The origin of the Great Dane has always been a controversial subject. Most of the credit is given to Germany, as they were basically responsible for the Great Dane as we know it today. History has proven that Dane-type dogs existed in Russia, Poland and middle Germany. In the middle ages large packs of wild boar roamed the European forests and it is well known that Royalty of the day formed packs of these large dogs similar to Great Danes and they became known as Boar Hounds, due to their capability of pulling the boar to ground.
Over the generations, the Great Dane's nature has changed to the present day type that is known as the ‘gentle giant’.
The Average lifespan for the Great Dane is 9 to ten years of age.
Average size and weight
71cm to 76cm
41kg to 46kg
Breed personality, characteristics & temperament
The Great Dane is an elegant and muscular animal, with a look of dash and daring, of being ready to go anywhere and do anything. Elegance of outline and grace of form is most essential. It carries its head and neck high with an alert expression and it has a powerful majestic action when moving.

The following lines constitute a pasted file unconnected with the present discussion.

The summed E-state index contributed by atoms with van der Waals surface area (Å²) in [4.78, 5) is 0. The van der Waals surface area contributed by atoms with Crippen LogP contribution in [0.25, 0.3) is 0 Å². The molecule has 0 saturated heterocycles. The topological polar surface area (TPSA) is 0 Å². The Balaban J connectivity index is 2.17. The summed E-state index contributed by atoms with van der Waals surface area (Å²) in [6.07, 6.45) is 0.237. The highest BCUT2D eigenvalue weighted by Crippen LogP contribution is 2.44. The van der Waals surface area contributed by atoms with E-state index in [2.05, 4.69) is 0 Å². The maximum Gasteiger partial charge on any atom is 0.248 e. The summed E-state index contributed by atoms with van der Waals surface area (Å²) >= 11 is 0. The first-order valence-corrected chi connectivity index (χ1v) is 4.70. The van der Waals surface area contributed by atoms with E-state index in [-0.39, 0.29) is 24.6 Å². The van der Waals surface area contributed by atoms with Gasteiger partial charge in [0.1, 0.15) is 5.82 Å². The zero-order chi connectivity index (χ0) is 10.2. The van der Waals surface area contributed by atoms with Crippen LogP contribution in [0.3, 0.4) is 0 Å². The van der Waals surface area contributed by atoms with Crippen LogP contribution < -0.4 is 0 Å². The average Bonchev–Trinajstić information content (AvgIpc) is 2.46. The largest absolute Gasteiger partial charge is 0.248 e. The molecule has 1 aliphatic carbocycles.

Compatibility with other pets
Excellent. But it must be remembered that it is the owner's responsibility to keep their dog under control.
The coat of the Great Dane is short, close and sleek looking. Daily grooming of five to ten minutes will be ample to keep the coat under control. It has a single coat, therefore as the dead coat is falling out, the new coat is coming in.
It is a misconception that the Great Dane requires estate sized living quarters or a huge exercise area. It is quite happy living in a flat or unit, but they must be given exercise by walks or running if possible. Due to the exceptional quick growth of a Great Dane puppy, it should not be given too much exercise before 12 months of age. Make sure your property is well fenced. When away from your well-fenced property they should always be kept on a lead. The Great Dane can jump fences quite easily, but this is contrary to their nature.
for advice on adopting a rescue dog and finding a breeder. All information has been provided by the Kennel Club.